Ravensbourne
09 Feb 2017

Ravensbourne helps to educate students far and wide with the Royal Shakespeare Company

Rachel Houlden
r.houlden@rave.ac.uk

Ravensbourne broadcast students are working alongside the Royal Shakespeare Company (RSC) to give young people a great first experience of Shakespeare with free schools' broadcasts of RSC productions including King Lear, Othello and The Tempest.

Part of the RSC’s ongoing Schools’ Broadcast series, King Lear will be broadcast directly into hundreds of classrooms across the UK today (Thursday 9 February). The students at Ravensbourne will also help facilitate broadcasts of RSC productions into a small number of schools in the USA and Asia throughout March and April.

Using the film of the production that is shown in cinemas worldwide, Ravensbourne students split the recording into three parts. It is then interceded with live studio question and answer sessions hosted with actors and experts in the Ravensbourne TV studio. The Q&A for King Lear will be hosted by Inside Out presenter, Ayo Akinwolere and answered by RSC Director, Anna Girvan.

The collaboration has been made possible by Janet, a high-speed network for the UK research and education community provided by Jisc. Janet has provided the resource which enables 3,000 terminals to log on to this unique online experience simultaneously. Schools that have registered their interest log on and watch the broadcast via a special website hosted by the RSC.

Television production students are each given a role such as camera operator or vision mixer and work together as a team to ensure the broadcast is screened to a professional standard. Broadcast technology students then ensure the stream is online and running as efficiently as possible as well as preparing alternative audio and video feeds in case one feed becomes redundant. Both groups of students are assessed as part of their creative collaboration unit.Director of the screening of King Lear, James Light, a television production student said:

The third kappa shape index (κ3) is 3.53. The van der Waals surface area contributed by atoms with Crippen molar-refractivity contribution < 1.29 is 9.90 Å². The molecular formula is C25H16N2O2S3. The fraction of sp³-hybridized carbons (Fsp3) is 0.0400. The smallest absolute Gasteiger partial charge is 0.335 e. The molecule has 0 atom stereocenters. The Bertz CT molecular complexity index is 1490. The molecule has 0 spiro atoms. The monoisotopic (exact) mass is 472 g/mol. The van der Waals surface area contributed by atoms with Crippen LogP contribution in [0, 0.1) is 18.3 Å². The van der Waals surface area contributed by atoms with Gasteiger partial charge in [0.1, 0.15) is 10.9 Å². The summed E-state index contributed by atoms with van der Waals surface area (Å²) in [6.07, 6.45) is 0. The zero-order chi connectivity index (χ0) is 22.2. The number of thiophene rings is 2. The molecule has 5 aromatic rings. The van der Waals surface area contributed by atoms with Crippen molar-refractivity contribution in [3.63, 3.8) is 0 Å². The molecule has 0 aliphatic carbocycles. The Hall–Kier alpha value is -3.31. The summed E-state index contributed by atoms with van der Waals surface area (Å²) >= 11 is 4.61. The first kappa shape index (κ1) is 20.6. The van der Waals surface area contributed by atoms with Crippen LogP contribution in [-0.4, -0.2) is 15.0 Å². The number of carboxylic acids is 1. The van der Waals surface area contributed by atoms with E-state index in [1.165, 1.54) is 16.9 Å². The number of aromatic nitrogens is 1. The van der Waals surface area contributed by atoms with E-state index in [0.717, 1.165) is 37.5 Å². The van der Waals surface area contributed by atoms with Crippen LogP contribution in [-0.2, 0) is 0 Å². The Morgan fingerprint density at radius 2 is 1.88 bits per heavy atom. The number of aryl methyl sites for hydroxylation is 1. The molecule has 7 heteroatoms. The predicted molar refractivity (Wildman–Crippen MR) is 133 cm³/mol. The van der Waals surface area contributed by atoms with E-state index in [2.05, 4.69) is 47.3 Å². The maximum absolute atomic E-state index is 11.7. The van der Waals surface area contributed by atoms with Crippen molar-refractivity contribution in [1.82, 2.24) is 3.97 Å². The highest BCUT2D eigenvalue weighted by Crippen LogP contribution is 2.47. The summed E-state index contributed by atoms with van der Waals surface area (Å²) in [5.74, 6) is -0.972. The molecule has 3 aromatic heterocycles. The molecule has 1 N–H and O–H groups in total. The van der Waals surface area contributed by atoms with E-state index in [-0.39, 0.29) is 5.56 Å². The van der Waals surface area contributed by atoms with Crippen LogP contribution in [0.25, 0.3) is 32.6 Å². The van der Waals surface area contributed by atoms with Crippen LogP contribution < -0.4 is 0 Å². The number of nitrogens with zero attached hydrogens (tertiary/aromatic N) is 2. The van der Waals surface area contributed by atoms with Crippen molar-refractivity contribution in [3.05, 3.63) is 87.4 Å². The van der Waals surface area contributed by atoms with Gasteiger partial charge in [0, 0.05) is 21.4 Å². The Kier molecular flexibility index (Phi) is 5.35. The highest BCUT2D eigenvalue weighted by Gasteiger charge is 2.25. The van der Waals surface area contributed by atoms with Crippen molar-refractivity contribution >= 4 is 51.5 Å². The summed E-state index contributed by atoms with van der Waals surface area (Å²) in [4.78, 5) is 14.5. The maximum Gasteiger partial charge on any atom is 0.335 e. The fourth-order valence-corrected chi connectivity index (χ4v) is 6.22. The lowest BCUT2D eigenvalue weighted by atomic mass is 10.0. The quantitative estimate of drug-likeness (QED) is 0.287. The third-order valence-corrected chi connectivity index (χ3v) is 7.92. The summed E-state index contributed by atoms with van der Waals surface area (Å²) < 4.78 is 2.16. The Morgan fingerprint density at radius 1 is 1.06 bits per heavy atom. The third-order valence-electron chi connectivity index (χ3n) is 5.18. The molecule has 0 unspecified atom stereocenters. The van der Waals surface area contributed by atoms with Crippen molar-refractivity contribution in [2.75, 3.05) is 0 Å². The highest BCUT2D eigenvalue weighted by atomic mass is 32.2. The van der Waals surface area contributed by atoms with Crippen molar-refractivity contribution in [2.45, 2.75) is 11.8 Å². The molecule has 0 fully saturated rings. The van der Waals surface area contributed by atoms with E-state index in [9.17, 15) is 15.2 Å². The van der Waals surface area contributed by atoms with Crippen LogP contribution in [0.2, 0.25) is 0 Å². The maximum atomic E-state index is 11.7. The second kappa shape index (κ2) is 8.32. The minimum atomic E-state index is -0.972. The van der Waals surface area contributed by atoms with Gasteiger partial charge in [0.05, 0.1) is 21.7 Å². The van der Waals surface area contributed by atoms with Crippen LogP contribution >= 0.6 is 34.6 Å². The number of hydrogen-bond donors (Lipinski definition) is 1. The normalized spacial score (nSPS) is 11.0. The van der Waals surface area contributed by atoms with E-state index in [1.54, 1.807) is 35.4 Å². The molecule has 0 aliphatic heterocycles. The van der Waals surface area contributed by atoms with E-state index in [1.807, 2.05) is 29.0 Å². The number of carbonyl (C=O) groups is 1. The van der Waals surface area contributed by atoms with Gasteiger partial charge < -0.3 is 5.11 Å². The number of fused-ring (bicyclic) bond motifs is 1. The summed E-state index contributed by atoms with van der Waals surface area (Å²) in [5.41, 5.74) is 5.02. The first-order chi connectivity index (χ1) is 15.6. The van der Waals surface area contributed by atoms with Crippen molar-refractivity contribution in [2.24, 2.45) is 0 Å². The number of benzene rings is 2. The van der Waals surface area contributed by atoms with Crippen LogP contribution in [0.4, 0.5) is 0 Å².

“This project is fantastic. It’s great to be able to work with an external client for a large scale production. It feels very much like a real industry role so this sort of exposure prepares us for when we graduate and enter the working world.”

Ravensbourne’s Associate Senior Lecturer in broadcast technology Richard Manning said: “Much of the technology we use is standard within industry, giving our students the practical skills to understand the environments they might encounter in their career, as well as working to a high professional standard that comes from with working with one of the most high-profile theatre company in the UK.”

Fiona Ingram, Head of Education Programmes at the Royal Shakespeare Company, said: “We are extremely pleased with the standard Ravensbourne students work to and are delighted they are able to assist us in the broadcast of Shakespeare’s plays to thousands of children all over the UK.

“Their assistance has enabled children everywhere – regardless of where they live or what their background is – to engage with and enjoy Shakespeare and we look forward to continuing our work with Ravensbourne in the future.”

State of the art technology used to transmit the broadcast is provided by Ravensboune alumni Jon Lambert, Founder of Evada, a technology supplier. Grass Valley and Elemental have also provided key broadcast systems to make the collaboration possible.

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